ISO/IEC 27032:2012— Information technology — Security techniques — Guidelines for cybersecurity – Brief Overview of Standard.

Abstract

“ISO/IEC 27032:2012 provides guidance for improving the state of  Cybersecurity, drawing out the unique aspects of that activity and its  dependencies on other security domains, in particular: information security; network security; internet security; and critical information infrastructure protection (CIIP) …”

Introduction

Officially, ISO/IEC 27032 addresses “Cybersecurity” or “the Cyberspace security”, defined as the “preservation of confidentiality, integrity, and availability of information in the Cyberspace”. In turn “the Cyberspace” (complete with the definite article and spurious CapitaL) is defined as “the complex environment resulting from the interaction of people, software and services on the Internet by means of technology devices and networks connected to it, which does not exist in any physical form”.

Scope and purpose

In reality, despite the title, the standard is actually about plain old Internet security.

The first couple of lines give the game away:

“The focus of this document is to address internet security issues and provides technical guidance for addressing common internet security risks …”

The standard does not directly address cyber safety (such as cyberbullying), cybercrime, Internet safety, Internet-related crime, and protection of critical information infrastructure in cyberwar, although there are oblique references to these aspects.

Structure and content

The main sections are:

  • Overview
  • Assets in the Cyberspace
  • Threats against the security of the Cyberspace
  • Roles of stakeholders in Cybersecurity
  • Guidelines for stakeholders
  • Cybersecurity controls
  • The framework of information sharing and coordination

Annex A. Cybersecurity readiness

Annex B. Additional resources

Annex C. Examples of related documents

As defined, ‘Cyberspace’ appears to mean a complex, highly variable or fluid virtual online environment, and hence it is hard to pin down the associated information risks. While a variety of information risks are connected with ‘Cyberspace’, many (such as network and system hacking, spyware and malware, cross-site scripting, SQL injection, social engineering, plus information security issues relating to “Web 2.0”, cloud computing, and virtualization technologies that typically underpin virtual online environments and applications) could be classed as a normal or conventional system, network, and application security risks. In practice, the standard is largely concerned with information risks associated with the Internet, rather than ‘Cyberspace’ per se. However, since these risks are already pretty well covered by other ISO or ISO/IEC information security standards, either published or under development, it is uncertain what information risks are truly unique to ‘the Cyberspace’. Risks to virtual assets belonging to players of MMORPGs (‘Massively Multiplayer Online Role-Playing Games) are mentioned in the standard but not directly addressed, for example. Frequent innovation in the realm of ‘Cyberspace’ makes it especially tough to set international standards in this area and could itself be classed as information risk, albeit again one not covered by the standard.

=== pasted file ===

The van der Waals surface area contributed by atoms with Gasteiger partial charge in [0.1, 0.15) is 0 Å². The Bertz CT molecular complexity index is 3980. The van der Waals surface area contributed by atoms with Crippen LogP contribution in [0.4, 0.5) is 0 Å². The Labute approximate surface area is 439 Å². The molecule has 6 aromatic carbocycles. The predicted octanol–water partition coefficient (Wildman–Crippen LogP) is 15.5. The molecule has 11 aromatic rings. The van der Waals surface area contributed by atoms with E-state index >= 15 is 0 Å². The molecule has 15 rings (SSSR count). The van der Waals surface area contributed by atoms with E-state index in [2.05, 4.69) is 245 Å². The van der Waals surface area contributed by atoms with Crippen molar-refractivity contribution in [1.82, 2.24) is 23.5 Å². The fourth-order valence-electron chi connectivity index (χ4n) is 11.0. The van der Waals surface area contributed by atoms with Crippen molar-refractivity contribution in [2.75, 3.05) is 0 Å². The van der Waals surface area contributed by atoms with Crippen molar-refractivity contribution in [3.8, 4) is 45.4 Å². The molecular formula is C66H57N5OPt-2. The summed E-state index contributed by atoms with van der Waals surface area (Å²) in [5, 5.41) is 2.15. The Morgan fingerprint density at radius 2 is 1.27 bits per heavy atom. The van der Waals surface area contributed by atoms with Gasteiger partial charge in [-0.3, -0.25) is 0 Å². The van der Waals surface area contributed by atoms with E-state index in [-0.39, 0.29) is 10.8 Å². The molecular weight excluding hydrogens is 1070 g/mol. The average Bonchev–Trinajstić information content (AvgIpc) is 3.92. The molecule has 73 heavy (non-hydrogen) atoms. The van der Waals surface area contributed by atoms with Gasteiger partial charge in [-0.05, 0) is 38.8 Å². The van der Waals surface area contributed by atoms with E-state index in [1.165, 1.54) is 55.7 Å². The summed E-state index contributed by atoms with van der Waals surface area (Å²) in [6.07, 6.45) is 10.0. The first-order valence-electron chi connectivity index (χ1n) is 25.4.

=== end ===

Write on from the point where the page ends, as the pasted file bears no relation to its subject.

Section 7 of the standard distinguishes threats to personal and organisational assets, which appear to boil down to compromises of privacy/identity and corporate information, respectively: there are of course many information security standards covering both aspects. [For some obscure reason, section 7 also mentions threats to online government services and infrastructure including terrorism, although quite what these have to do with ‘the Cyberspace’ is unclear to me since I am not aware of any governments offering virtual environments or MMORPGs, unless perhaps ‘managing the nation’s economy is classed as a game!].

Status of the standard

The standard was published in 2012.

It is being revised (rewritten). The second edition will:

  • Give a ‘state of the nation’ overview of Internet security;
  • Identify some interested parties with roles in Internet security;
  • Offer high-level guidance on addressing common Internet security issues;
  • Reference various other standards (such as ISO/IEC 27002) for the details on risk management approaches and security controls.

The second edition is at the Draft International Standard stage and is now due to be published in mid-2023. The title will become “Cybersecurity – Guidelines for Internet security”.

For purchasing an official copy of this standard, please visit www.iso.org

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